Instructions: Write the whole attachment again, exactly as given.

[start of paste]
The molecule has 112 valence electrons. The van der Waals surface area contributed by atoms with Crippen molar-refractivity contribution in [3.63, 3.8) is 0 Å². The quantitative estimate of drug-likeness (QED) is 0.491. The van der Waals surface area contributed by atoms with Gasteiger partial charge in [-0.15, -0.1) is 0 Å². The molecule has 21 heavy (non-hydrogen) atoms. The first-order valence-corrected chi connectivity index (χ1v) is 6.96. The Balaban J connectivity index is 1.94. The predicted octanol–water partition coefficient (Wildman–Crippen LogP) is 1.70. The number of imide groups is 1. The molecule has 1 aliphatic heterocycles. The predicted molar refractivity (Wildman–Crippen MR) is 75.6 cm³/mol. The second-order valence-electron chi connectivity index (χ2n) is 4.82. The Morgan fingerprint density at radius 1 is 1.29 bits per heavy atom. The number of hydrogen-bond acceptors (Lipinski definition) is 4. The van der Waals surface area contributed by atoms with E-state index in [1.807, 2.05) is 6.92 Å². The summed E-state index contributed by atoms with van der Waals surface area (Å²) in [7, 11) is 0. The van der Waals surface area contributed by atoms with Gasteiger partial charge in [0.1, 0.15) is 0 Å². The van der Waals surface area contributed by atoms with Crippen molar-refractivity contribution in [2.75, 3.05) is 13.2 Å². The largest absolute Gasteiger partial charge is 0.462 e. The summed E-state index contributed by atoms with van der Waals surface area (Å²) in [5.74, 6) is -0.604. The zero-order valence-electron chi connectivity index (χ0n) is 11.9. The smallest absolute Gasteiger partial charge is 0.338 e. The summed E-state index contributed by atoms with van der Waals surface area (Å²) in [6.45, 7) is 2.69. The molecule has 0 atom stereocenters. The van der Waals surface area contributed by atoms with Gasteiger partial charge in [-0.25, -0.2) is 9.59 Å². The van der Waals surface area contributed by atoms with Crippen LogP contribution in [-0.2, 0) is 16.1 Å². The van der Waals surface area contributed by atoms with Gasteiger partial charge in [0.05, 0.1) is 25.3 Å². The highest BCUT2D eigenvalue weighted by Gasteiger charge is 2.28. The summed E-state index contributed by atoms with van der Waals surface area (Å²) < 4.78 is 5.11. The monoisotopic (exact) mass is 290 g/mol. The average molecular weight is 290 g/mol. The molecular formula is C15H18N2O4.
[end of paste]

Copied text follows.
The molecule has 112 valence electrons. The van der Waals surface area contributed by atoms with Crippen molar-refractivity contribution in [3.63, 3.8) is 0 Å². The quantitative estimate of drug-likeness (QED) is 0.491. The van der Waals surface area contributed by atoms with Gasteiger partial charge in [-0.15, -0.1) is 0 Å². The molecule has 21 heavy (non-hydrogen) atoms. The first-order valence-corrected chi connectivity index (χ1v) is 6.96. The Balaban J connectivity index is 1.94. The predicted octanol–water partition coefficient (Wildman–Crippen LogP) is 1.70. The number of imide groups is 1. The molecule has 1 aliphatic heterocycles. The predicted molar refractivity (Wildman–Crippen MR) is 75.6 cm³/mol. The second-order valence-electron chi connectivity index (χ2n) is 4.82. The Morgan fingerprint density at radius 1 is 1.29 bits per heavy atom. The number of hydrogen-bond acceptors (Lipinski definition) is 4. The van der Waals surface area contributed by atoms with E-state index in [1.807, 2.05) is 6.92 Å². The summed E-state index contributed by atoms with van der Waals surface area (Å²) in [7, 11) is 0. The van der Waals surface area contributed by atoms with Gasteiger partial charge in [0.1, 0.15) is 0 Å². The van der Waals surface area contributed by atoms with Crippen molar-refractivity contribution in [2.75, 3.05) is 13.2 Å². The largest absolute Gasteiger partial charge is 0.462 e. The summed E-state index contributed by atoms with van der Waals surface area (Å²) in [5.74, 6) is -0.604. The zero-order valence-electron chi connectivity index (χ0n) is 11.9. The smallest absolute Gasteiger partial charge is 0.338 e. The summed E-state index contributed by atoms with van der Waals surface area (Å²) in [6.45, 7) is 2.69. The molecule has 0 atom stereocenters. The van der Waals surface area contributed by atoms with Gasteiger partial charge in [-0.25, -0.2) is 9.59 Å². The van der Waals surface area contributed by atoms with Crippen LogP contribution in [-0.2, 0) is 16.1 Å². The van der Waals surface area contributed by atoms with Gasteiger partial charge in [0.05, 0.1) is 25.3 Å². The highest BCUT2D eigenvalue weighted by Gasteiger charge is 2.28. The summed E-state index contributed by atoms with van der Waals surface area (Å²) < 4.78 is 5.11. The monoisotopic (exact) mass is 290 g/mol. The average molecular weight is 290 g/mol. The molecular formula is C15H18N2O4.